Sports / Utah Jazz / 
Utah Jazz guard Mike Conley (10) brings the ball up court in the first half during an NBA basketball game against the Charlotte Hornets Monday, Feb. 22, 2021, in Salt Lake City. (AP Photo/Rick Bowmer)

AP Photo/Rick Bowmer

From the comments: Mike Conley's All-Star case and let's talk a bit about Gordon Hayward

By Ryan Miller, KSL.com | Posted - Feb. 23, 2021 at 12:44 p.m.



SALT LAKE CITY — The Jazz started a new winning streak with a 132-110 win over Charlotte and some guy named Gordon Hayward on Monday.

Here are the talking points KSL.com commenters had following Utah's weird-at-times win over the Hornets.

"(Mike) Conley started hot and Jazz didn't pull away until he was out of the game. (LaMelo) Ball was taunting him for his weak defense. He turned it over twice right after that. All star? Can he survive the next back2back?" — Crawl M.

Late in the second quarter, LaMelo Ball hit a reverse layup over the extended arms of Mike Conley. Ball, who is 5 inches taller than the Jazz point guard, then proceeded to gesture to the ground to say that Conley was simply too small to guard him. Taunting is fun. Rookies taunting veterans is even more fun. And that taunt had zero impact on how Conley played the rest of the game (he had 15 points and five assists in the win).

But let's talk about Conley's All-Star case. On Tuesday night, the reserves for the game will be announced. The Jazz boast a league-best 25-6 record — 3.5 games better than any other team — so there's obviously talk of multiple All-Stars. Rudy Gobert is a no-doubter. Donovan Mitchell is pretty close to a lock. Then there's Conley.

Traditional stats don't paint a strong case for Conley: He's averaging 16.4 points and 5.6 assists in 29 minutes — neither of which are career-highs. In fact, the only thing he is setting a career-high in is 3-point percentage (41% on a career-best 6.8 attempts). But Conley has been an advanced stats darling through the first 30-plus games. He's rated as the second-best player in the league by one of FiveThirtyEight's metrics, second only to Gobert in plus/minus, despite missing six games with a hamstring injury.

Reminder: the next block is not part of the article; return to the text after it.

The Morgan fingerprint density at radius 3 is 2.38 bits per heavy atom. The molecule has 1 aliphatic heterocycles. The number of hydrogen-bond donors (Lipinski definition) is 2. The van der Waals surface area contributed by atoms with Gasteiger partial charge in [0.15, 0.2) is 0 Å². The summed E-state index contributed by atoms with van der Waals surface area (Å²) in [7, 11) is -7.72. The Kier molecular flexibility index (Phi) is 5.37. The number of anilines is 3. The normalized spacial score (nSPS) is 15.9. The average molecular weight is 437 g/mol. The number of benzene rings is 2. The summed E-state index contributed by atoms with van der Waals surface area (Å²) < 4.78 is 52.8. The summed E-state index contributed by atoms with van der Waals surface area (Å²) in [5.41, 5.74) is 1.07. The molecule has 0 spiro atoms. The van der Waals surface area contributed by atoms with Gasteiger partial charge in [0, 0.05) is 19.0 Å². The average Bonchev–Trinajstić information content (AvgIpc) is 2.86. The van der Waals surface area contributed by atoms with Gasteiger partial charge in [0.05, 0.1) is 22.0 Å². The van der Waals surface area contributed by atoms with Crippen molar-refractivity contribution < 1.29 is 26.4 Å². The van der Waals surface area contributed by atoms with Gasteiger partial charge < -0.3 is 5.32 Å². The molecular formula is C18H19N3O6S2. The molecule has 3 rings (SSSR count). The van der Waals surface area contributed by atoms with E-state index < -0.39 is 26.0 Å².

Those final two things, though, make it difficult to rate Conley's true impact. He's been connected with Gobert in lineups for much of the season, and the Jazz went 6-0 (with five double-digit wins, mind you) when Conley was out. Yet, there were times during those six contests where it was easy to think: The Jazz are really missing Mike Conley right now.

He's a smart, efficient player that doesn't turn the ball over, and he was the Jazz's most reliable player early in the season. If coaches want to reward the Jazz for their gaudy record, Conley could very well get his first bid — allowing him to shed the moniker of one of the best players ever to not be named an All-Star. But would they do that and leave off the likes of Devin Booker, Chris Paul, Zion Williamson, Brandon Ingram, DeMar DeRozan, De'Aaron Fox and Shai Gilgeous-Alexander — to name only a few?

"I'd rather kind of ditch that label — that would mean that I achieved that goal of being an All-Star," Conley said. "So, I'm just looking forward to seeing what happens. But I'm really happy to be even mentioned in the conversation again and really doing it my way — not trying to score 40 points per game and not trying to take 20 shots. I'm doing it in a way that I know I can affect the game and be unselfish and be efficient, play defense and be the two-way player I've always been. To be looked as an All-Star is pretty cool."